The point I wanted to make was that ‘medical’ has picked up so much baggage in the context of pot that there is no chance of any consensus ever emerging. In fact, anyone with much clincical experience in the practice of medicine will tell you that there is constant bickering and disagreement among physicians over the best treatment of certain conditions/problems/diseases. That’s the nature of the beast. Most clinical encounters begin with SYMPTOMS (patient complaints). The doctor then comes up with a working diagnosis and  has to decide how far to go in confirming it (ruling it ‘in’ or ‘out’). It’s a complicated algorythm which can vary with a host of factors; not the least of which is setting. For example, a GP who has known the patient for years is going to be a lot less worried when someone who has always exaggerated their physical symptoms complains of a new one— at least at first. On the other hand, an ER physician, who has never seen that patient before and won’t be able to conduct a follow-up,  might feel the need to order hundreds (or even thousands) of dollars worth of tests— mostly for his own protection against a possible law suit.

That’s one of the key reasons an ER is a bad place to go with minor or vague new complaints. The hardcore uninsured have no such billIng worries, and must be dissuaded by other means— such as long waiting periods in ERs. I’ve wandered off-topic, but I hope I've left you with a feeling for what the working MD gets paid to do: exercise clinical judgement. Now, I'm off across the Bay to exercise some clinical judgement of my own. The next entry will why I think the FDA fiasco may point toward a key strategy change that 'reform' should adopt; I will also describe more adventures at NORML '06.

Doctor Tom

Posted by tjeffo at 11:14 PM | Comments (0)

April 02, 2006

Epiphany (cont'd)

   In the last entry, I stated that Richard Nixon's drug war had actually stimulated the growth of the illegal drug markets it claimed to oppose. Why that was so should be a no-brainer for Americans- if for no other reason than as the World's most aggressive marketers we should realize that until a product is finally introduced to those it has the most appeal for, it may be a tough sell. In the case of pot, that clearly didn't happen until large numbers of adolescents were suddenly exposed to it in the the mid-to-late Sixties- just before "war" was declared on it by RMN.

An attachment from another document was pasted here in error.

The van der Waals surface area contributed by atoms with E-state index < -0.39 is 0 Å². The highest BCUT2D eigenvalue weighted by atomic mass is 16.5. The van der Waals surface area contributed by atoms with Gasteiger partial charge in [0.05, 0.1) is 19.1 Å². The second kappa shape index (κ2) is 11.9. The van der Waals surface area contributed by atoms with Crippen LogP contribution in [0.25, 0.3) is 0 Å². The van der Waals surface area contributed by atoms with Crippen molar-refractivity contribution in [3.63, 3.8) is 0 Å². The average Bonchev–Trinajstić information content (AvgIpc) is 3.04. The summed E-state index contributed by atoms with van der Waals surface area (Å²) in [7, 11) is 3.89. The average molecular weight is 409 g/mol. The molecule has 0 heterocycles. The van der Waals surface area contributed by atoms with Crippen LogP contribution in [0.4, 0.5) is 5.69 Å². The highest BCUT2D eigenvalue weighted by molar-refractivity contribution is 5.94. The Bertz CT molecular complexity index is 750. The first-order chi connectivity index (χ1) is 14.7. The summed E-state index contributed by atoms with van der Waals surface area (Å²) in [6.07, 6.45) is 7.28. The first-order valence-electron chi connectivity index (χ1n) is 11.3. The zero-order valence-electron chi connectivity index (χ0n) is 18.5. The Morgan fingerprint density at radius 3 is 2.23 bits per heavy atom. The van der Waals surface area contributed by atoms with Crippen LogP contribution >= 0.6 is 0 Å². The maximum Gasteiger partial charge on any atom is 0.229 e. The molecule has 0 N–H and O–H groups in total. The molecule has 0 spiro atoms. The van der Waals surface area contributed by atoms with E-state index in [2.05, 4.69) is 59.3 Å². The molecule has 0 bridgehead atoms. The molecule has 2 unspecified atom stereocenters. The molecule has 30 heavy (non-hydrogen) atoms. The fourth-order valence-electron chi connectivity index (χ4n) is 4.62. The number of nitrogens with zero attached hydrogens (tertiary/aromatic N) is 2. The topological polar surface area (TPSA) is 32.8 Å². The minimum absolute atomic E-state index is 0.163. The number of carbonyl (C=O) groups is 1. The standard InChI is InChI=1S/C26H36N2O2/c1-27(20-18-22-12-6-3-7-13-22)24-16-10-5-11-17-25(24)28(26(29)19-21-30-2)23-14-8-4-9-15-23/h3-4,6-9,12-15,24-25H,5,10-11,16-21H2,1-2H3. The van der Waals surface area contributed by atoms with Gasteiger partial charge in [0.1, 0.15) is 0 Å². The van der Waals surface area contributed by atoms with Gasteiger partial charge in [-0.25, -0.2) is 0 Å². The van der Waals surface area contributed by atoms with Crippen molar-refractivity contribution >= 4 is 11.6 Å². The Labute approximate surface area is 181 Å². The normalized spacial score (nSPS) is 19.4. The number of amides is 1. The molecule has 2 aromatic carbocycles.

In addition to availability,  what is most essential to any new product launch is advertising; something the 'war' on drugs has always been able to provide gratis- thanks to the unfailing willingness of the media to hype the latest drug scare. In addition, the public utterances of every non-MD 'drug czar' since Carleton Turner played that role for the  Reagans,  make it painfully clear that 'shill' is a far more accurate job description than 'czar.' What drug czars are paid to lobby for- and some do more vociferously than others- is the policy itself; especially its 'core' principle that there can be no  alternative to rigorous criminal prohibition. The current 'reason' - as voiced by James Q. Wilson while chairing a recent "expert" panel- is that because there is no political will to legalize drugs on Capitol Hill, "legalization" is a "non-starter." What a profoundly inane reason for not even studying a failing, expensive,  and very destructive policy while clinging stubbornly to its untested assumptions for nearly a century!

Next, I'll point out how  how all illegal drug markets, even the one for heroin, had really fallen far short of their real potential until passage of the CSA  in 1970- and how rediscovery of RMN's drug war by the Reagans, combined with a mid-Eighties  "crack"epidemic- finally solidified the drug war's place in history as a thoroughly bipartisan national disgrace.

 Tom O'Connell, MD

Posted by tjeffo at 05:03 AM | Comments (0)